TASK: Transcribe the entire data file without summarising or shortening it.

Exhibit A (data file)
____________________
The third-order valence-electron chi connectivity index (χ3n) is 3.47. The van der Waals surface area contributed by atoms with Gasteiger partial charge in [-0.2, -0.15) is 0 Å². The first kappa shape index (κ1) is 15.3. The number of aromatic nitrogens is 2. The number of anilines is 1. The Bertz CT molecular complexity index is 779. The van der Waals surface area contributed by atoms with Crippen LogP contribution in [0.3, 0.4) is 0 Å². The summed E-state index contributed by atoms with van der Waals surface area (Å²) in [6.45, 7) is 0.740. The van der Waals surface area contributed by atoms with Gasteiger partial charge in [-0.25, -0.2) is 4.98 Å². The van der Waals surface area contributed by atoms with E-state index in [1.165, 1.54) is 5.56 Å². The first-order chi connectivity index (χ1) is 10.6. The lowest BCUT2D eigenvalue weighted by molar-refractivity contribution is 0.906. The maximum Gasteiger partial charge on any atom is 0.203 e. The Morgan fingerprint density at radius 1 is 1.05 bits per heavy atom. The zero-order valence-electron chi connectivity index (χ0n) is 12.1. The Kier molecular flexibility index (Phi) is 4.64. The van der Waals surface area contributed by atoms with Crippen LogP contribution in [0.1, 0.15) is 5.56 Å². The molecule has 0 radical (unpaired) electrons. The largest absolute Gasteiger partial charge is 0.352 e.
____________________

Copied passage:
The third-order valence-electron chi connectivity index (χ3n) is 3.47. The van der Waals surface area contributed by atoms with Gasteiger partial charge in [-0.2, -0.15) is 0 Å². The first kappa shape index (κ1) is 15.3. The number of aromatic nitrogens is 2. The number of anilines is 1. The Bertz CT molecular complexity index is 779. The van der Waals surface area contributed by atoms with Crippen LogP contribution in [0.3, 0.4) is 0 Å². The summed E-state index contributed by atoms with van der Waals surface area (Å²) in [6.45, 7) is 0.740. The van der Waals surface area contributed by atoms with Gasteiger partial charge in [-0.25, -0.2) is 4.98 Å². The van der Waals surface area contributed by atoms with E-state index in [1.165, 1.54) is 5.56 Å². The first-order chi connectivity index (χ1) is 10.6. The lowest BCUT2D eigenvalue weighted by molar-refractivity contribution is 0.906. The maximum Gasteiger partial charge on any atom is 0.203 e. The Morgan fingerprint density at radius 1 is 1.05 bits per heavy atom. The zero-order valence-electron chi connectivity index (χ0n) is 12.1. The Kier molecular flexibility index (Phi) is 4.64. The van der Waals surface area contributed by atoms with Crippen LogP contribution in [0.1, 0.15) is 5.56 Å². The molecule has 0 radical (unpaired) electrons. The largest absolute Gasteiger partial charge is 0.352 e.